3. A further requirement is that the tawaf must be seven full circles. The omission of one step makes it invalid. If a person is in doubt as to how many times he went around the Kaabah, he acts on the basis of the lower number so that he is absolutely certain of completing seven times. If doubts do not arise in his mind until after he has finished the tawaf and left, then his tawaf is considered valid. He must walk in an anti-clockwise movement, so that the Kaabah is always to his left. If he does the tawaf in the opposite direction, his tawaf is not valid.
4. The tawaf must be done from outside the Kaabah. The semi-circular area known as Hijr Ismaeel is considered to be a part of the Kaabah. Hence, if anyone goes through it during his tawaf, his tawaf is not valid.
These are the main requirements of tawaf. Some schools of thought, notably the Maliki and the Hanbali, also require that the seven circles be consecutive. Only a short break is allowed between them, or a longer break made for a valid reason. The other two schools of thought consider this to be a Sunnah. All scholars, however, are in agreement that if congregational prayers are called when a person is in the middle of his tawaf, he should join the prayers and finish his tawaf after the prayer is over. This is definitely a valid reason for breaking the tawaf.
It is also important to be calm during the tawaf. As we have already said, the tawaf is an act of worship. Hence, our approach to it must be the same as to our obligatory prayers. With the great crowd doing the tawaf during the pilgrimage, it is always possible that tempers flare up. Everyone, however, must remember that he cannot enter into an argument with another person during an act of worship. If he is pushed, or someone trips on his foot, he should not retaliate in kind. It is always better to forgive. It is much more so during an act of worship. On the other hand, one must always be considerate to others. If people walking behind him push him, he must try to make the pushing end with him, and not to allow himself to push others. As he is engaged in his worship, praising God or praying Him for himself or his family or for other people, he must not lose sight of the fact that God rewards those who do not retaliate for other people’s mistakes. Let us always remember, then, that to be considerate to others, especially when the tawaf becomes such a hard task with the great number of people doing it during the pilgrimage season, is very important and will be amply rewarded by God.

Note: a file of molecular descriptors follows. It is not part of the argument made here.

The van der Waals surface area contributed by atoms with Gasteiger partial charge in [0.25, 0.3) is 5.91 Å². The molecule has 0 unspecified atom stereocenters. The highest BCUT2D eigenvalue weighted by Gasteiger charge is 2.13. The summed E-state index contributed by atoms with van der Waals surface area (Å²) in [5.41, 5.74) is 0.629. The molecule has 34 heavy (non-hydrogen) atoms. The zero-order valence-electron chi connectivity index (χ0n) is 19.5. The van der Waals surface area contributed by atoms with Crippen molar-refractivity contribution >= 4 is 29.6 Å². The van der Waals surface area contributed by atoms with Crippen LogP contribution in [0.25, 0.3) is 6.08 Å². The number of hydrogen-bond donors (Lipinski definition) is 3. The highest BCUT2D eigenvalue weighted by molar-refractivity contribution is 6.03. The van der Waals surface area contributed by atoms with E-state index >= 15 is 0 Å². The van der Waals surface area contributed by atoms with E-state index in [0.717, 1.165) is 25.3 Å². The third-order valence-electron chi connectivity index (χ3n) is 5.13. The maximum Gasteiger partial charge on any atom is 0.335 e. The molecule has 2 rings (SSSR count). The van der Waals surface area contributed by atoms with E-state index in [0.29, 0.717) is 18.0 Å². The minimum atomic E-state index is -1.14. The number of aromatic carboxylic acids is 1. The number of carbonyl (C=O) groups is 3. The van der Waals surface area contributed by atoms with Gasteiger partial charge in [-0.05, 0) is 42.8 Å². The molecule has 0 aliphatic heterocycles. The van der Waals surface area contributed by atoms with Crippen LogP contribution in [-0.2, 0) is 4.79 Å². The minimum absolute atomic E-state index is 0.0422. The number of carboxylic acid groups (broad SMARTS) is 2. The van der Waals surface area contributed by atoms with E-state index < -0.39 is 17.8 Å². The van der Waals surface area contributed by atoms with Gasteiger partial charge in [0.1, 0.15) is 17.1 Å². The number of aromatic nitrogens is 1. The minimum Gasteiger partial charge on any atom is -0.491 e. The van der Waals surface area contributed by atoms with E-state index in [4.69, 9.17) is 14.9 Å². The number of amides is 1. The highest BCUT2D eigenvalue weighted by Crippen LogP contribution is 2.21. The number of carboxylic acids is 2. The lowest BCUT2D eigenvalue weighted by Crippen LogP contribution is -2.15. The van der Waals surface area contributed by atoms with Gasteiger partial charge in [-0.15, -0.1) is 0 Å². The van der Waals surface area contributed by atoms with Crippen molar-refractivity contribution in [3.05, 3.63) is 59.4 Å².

Furthermore, it is important to remember, especially during the high season, that we should join the tawaf and leave when we finish in an easy, slow movement in order not to cause any inconvenience to fellow worshipers. Some people try to cut right across the path of tawaf when they have finished. This is both improper and dangerous, considering that the newcomers join in at the same point and that the whole movement slows down fro greeting the Black Stone for every new circle. It is far more advisable to continue moving with the rest of people easing ourselves out slowly and gradually, until we are outside the circle.